The nation's five biggest for-profit health insurance companies didn't curb their appetites as Congress closed the deal on health care reform. Far from it.
Despite growing political pressure and tough economic times, the companies cashed in on double-digit rate hikes to report profits of $3.2 billion in the first three months of 2010, up 31 percent from the same period last year, according to a new report by Health Care for America Now, an advocacy group.
"How do they do it? They do it through greed," HCAN executive director Ethan Rome said in a call with reporters. "By covering fewer people, offering worse benefits, providing less care and charging consumers and employers more."
Indeed, premiums have been growing faster than medical costs, and four of the five companies further reduced the percentage of premium dollars they spent on actual health services, according to the report. Meanwhile, higher premiums and out-of-pocket costs evidently drove many families to give up their plans altogether. The new study finds 2.8 million people, or over 3 percent of those companies' clients, abandoned ship during 2009 and the first three months of 2010.
If there's a silver lining here, said Rep. Jan Schakowsky (D-Ill.), it is that news like this adds urgency to the need for a bill to rein in outrageous rate hikes.
Shakowsky and Sen. Dianne Feinstein (D-Calif.) have proposed legislation in their respective chambers that would give the federal government the authority to deny or modify rate increases found to be unreasonable, particularly in the 26 states that currently don't have that ability.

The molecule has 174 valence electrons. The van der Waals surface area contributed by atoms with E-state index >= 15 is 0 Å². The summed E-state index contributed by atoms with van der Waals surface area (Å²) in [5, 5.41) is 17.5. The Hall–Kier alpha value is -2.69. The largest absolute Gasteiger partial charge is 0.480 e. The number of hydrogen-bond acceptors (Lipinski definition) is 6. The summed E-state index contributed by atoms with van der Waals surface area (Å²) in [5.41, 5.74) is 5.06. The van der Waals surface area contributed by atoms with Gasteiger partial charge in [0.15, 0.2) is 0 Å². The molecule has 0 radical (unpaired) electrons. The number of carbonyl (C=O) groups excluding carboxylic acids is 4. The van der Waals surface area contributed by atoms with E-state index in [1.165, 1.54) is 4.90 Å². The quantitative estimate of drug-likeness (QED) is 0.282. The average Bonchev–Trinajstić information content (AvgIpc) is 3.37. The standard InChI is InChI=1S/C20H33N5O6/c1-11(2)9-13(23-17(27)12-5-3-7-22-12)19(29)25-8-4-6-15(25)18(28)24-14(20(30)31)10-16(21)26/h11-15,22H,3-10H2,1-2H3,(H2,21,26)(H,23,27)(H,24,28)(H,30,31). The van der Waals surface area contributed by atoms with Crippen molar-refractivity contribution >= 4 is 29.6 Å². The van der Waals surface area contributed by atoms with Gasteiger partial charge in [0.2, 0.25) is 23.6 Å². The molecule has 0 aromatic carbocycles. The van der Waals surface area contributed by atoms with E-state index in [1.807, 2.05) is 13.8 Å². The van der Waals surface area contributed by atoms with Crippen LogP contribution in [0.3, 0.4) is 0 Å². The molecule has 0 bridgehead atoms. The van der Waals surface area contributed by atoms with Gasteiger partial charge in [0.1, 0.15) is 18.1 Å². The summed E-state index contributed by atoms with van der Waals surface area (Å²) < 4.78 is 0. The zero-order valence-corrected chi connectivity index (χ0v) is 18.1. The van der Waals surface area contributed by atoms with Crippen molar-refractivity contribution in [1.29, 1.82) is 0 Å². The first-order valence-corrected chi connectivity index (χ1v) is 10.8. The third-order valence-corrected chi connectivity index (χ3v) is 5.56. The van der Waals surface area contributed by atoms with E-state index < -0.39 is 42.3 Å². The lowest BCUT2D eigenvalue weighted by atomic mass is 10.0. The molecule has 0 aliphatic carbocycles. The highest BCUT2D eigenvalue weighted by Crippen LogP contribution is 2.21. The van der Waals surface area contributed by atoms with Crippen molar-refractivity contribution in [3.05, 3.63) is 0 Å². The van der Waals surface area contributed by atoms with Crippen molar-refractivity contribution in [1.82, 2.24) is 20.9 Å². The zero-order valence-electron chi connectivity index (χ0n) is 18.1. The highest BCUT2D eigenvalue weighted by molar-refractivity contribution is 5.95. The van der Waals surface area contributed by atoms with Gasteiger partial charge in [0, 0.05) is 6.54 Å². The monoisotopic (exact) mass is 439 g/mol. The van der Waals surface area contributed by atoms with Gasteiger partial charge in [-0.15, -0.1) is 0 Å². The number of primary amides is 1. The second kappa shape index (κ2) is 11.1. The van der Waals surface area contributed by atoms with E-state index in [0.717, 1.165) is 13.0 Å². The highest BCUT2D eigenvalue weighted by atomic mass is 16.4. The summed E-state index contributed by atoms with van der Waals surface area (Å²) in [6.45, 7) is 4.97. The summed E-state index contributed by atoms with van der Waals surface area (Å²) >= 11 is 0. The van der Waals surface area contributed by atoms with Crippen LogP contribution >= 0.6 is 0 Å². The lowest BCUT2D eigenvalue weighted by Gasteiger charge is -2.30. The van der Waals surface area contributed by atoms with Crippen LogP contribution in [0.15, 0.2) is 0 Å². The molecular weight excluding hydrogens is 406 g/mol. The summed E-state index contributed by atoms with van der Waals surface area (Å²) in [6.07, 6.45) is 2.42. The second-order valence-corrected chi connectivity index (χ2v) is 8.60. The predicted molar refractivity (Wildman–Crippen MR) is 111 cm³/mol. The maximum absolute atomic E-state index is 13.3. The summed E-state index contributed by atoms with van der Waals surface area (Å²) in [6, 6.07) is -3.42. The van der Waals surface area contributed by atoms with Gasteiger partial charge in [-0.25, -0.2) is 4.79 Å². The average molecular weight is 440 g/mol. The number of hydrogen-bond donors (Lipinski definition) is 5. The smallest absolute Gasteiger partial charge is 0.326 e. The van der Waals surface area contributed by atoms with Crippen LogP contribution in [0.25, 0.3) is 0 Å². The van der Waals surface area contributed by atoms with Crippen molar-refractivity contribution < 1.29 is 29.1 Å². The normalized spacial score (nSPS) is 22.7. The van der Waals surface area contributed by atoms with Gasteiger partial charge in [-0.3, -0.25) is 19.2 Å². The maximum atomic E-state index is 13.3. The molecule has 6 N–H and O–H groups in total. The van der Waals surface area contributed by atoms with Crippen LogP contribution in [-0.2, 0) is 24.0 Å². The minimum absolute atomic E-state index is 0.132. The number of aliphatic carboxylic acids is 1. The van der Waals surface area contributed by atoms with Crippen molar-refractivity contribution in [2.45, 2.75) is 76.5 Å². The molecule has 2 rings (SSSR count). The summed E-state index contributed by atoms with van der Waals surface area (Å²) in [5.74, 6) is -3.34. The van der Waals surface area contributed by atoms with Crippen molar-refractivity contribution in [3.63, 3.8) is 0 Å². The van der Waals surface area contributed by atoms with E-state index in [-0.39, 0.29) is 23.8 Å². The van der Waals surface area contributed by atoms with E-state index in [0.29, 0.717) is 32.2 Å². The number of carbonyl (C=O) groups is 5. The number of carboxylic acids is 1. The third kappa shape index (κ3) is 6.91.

"The companies themselves have been very helpful in moving this bill along, if you know what I mean," Schakowsky said in the call with reporters. She singled out Wellpoint as "the poster-child for unbridled greed."
Last month, Anthem Blue Cross, a subsidiary of Wellpoint, withdrew plans for rate hikes across California averaging about 25 percent after the state's insurance commissioner determined through an independent audit that its justification for the increases was full of mathematical errors and double counting of data.
A day before that, Wellpoint announced that its first-quarter profits were up a whopping 51 percent. And the company is also on the defensive against allegations made in a Reuters article by Murray Waas that it systematically dropped coverage for women diagnosed with breast cancer. Wellpoint's response was that it doesn't target breast cancer victims, it actually systematically drops coverage for men and women diagnosed with lots of different diseases.
The health reform legislation passed in March will limit how much of every premium dollar can go to administrative costs, executive pay and profits. But companies are already shifting costs to minimize the impact and are hard at work manipulating how the final regulations are written.
There is no explicit limit on continued increases in premiums. "There's nothing in health reform that would stop this from happening," said Feinstein.
The industry could continue rate hikes even beyond 2014, when health care "exchanges", ostensibly increasing competition, come online. That's because a few huge companies "increasingly control market share, which gives them the opportunity to raise rates at will," Feinstein said.
Schakowsky and Feinstein said their measure has broad support but was not included in the final reform legislation because of technical issues related to the Senate's passage of the bill through a procedure that precluded a filibuster.
Schakowsky described herself as "very optimistic" about the bill's passage. But Feinstein acknowledged that the provision may not get 60 votes in the Senate. "This is hard, and candidly I'm not sure at this point," she said, adding cryptically -- and petulantly -- that "someone who I won't mention who I thought was for it is not."
"We will not have every Democrat," she said. "I doubt very much whether Sen. Ben Nelson (D-Neb.) would support this. So the problem is, we would need to pick up some Republicans."